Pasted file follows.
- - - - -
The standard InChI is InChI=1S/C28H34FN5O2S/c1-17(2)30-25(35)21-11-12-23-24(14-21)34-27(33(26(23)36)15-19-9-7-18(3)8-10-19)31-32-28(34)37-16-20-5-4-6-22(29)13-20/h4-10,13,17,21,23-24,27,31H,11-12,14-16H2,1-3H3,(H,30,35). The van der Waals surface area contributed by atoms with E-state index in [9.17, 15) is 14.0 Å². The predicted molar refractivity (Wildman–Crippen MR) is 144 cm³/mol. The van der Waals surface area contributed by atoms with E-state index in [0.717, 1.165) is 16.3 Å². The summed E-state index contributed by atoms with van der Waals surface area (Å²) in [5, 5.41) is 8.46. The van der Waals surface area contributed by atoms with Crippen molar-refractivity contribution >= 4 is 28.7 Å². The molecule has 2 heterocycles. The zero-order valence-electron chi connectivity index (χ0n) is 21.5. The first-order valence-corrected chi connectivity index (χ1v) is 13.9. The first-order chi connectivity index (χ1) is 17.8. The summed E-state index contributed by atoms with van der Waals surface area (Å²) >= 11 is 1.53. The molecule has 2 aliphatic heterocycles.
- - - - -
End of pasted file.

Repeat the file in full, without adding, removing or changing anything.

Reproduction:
The standard InChI is InChI=1S/C28H34FN5O2S/c1-17(2)30-25(35)21-11-12-23-24(14-21)34-27(33(26(23)36)15-19-9-7-18(3)8-10-19)31-32-28(34)37-16-20-5-4-6-22(29)13-20/h4-10,13,17,21,23-24,27,31H,11-12,14-16H2,1-3H3,(H,30,35). The van der Waals surface area contributed by atoms with E-state index in [9.17, 15) is 14.0 Å². The predicted molar refractivity (Wildman–Crippen MR) is 144 cm³/mol. The van der Waals surface area contributed by atoms with E-state index in [0.717, 1.165) is 16.3 Å². The summed E-state index contributed by atoms with van der Waals surface area (Å²) in [5, 5.41) is 8.46. The van der Waals surface area contributed by atoms with Crippen molar-refractivity contribution >= 4 is 28.7 Å². The molecule has 2 heterocycles. The zero-order valence-electron chi connectivity index (χ0n) is 21.5. The first-order valence-corrected chi connectivity index (χ1v) is 13.9. The first-order chi connectivity index (χ1) is 17.8. The summed E-state index contributed by atoms with van der Waals surface area (Å²) >= 11 is 1.53. The molecule has 2 aliphatic heterocycles.